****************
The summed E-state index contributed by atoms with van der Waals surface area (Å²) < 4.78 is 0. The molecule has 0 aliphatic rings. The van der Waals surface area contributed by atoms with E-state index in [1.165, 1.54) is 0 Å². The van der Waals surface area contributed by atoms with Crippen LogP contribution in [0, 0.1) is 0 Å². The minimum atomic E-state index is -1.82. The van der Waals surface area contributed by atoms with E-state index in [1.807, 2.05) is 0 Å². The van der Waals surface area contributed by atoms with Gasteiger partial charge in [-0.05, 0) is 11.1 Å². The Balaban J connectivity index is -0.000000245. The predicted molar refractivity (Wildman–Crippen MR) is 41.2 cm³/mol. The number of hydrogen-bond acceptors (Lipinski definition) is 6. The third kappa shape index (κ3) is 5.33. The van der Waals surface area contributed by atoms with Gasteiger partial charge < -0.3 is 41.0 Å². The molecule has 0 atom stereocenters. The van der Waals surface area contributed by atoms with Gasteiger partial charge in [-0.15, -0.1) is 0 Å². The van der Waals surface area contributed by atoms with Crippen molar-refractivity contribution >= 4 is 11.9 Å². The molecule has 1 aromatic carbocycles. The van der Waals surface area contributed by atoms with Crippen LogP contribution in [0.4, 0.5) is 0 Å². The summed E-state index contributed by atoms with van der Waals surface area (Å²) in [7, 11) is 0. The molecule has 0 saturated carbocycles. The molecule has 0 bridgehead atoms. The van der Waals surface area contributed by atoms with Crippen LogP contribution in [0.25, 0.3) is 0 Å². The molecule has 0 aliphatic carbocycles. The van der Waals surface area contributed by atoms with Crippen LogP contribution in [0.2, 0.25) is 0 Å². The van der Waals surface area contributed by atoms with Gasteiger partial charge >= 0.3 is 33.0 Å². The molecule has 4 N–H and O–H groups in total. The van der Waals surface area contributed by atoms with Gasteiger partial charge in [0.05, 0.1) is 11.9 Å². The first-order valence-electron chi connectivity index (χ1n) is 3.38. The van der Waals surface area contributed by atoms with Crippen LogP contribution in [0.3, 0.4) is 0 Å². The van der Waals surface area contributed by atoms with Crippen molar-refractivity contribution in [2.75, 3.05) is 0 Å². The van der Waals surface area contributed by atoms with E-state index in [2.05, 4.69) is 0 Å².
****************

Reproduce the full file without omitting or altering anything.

The summed E-state index contributed by atoms with van der Waals surface area (Å²) < 4.78 is 0. The molecule has 0 aliphatic rings. The van der Waals surface area contributed by atoms with E-state index in [1.165, 1.54) is 0 Å². The van der Waals surface area contributed by atoms with Crippen LogP contribution in [0, 0.1) is 0 Å². The minimum atomic E-state index is -1.82. The van der Waals surface area contributed by atoms with E-state index in [1.807, 2.05) is 0 Å². The van der Waals surface area contributed by atoms with Gasteiger partial charge in [-0.05, 0) is 11.1 Å². The Balaban J connectivity index is -0.000000245. The predicted molar refractivity (Wildman–Crippen MR) is 41.2 cm³/mol. The number of hydrogen-bond acceptors (Lipinski definition) is 6. The third kappa shape index (κ3) is 5.33. The van der Waals surface area contributed by atoms with Gasteiger partial charge < -0.3 is 41.0 Å². The molecule has 0 atom stereocenters. The van der Waals surface area contributed by atoms with Gasteiger partial charge in [-0.15, -0.1) is 0 Å². The van der Waals surface area contributed by atoms with Crippen molar-refractivity contribution >= 4 is 11.9 Å². The molecule has 1 aromatic carbocycles. The van der Waals surface area contributed by atoms with Crippen LogP contribution in [0.4, 0.5) is 0 Å². The summed E-state index contributed by atoms with van der Waals surface area (Å²) in [7, 11) is 0. The molecule has 0 saturated carbocycles. The molecule has 0 bridgehead atoms. The van der Waals surface area contributed by atoms with Crippen LogP contribution in [0.25, 0.3) is 0 Å². The molecule has 0 aliphatic carbocycles. The van der Waals surface area contributed by atoms with Crippen LogP contribution in [0.2, 0.25) is 0 Å². The van der Waals surface area contributed by atoms with Gasteiger partial charge >= 0.3 is 33.0 Å². The molecule has 4 N–H and O–H groups in total. The van der Waals surface area contributed by atoms with Gasteiger partial charge in [0.05, 0.1) is 11.9 Å². The first-order valence-electron chi connectivity index (χ1n) is 3.38. The van der Waals surface area contributed by atoms with Crippen LogP contribution in [0.3, 0.4) is 0 Å². The van der Waals surface area contributed by atoms with Crippen molar-refractivity contribution in [2.75, 3.05) is 0 Å². The van der Waals surface area contributed by atoms with E-state index in [2.05, 4.69) is 0 Å².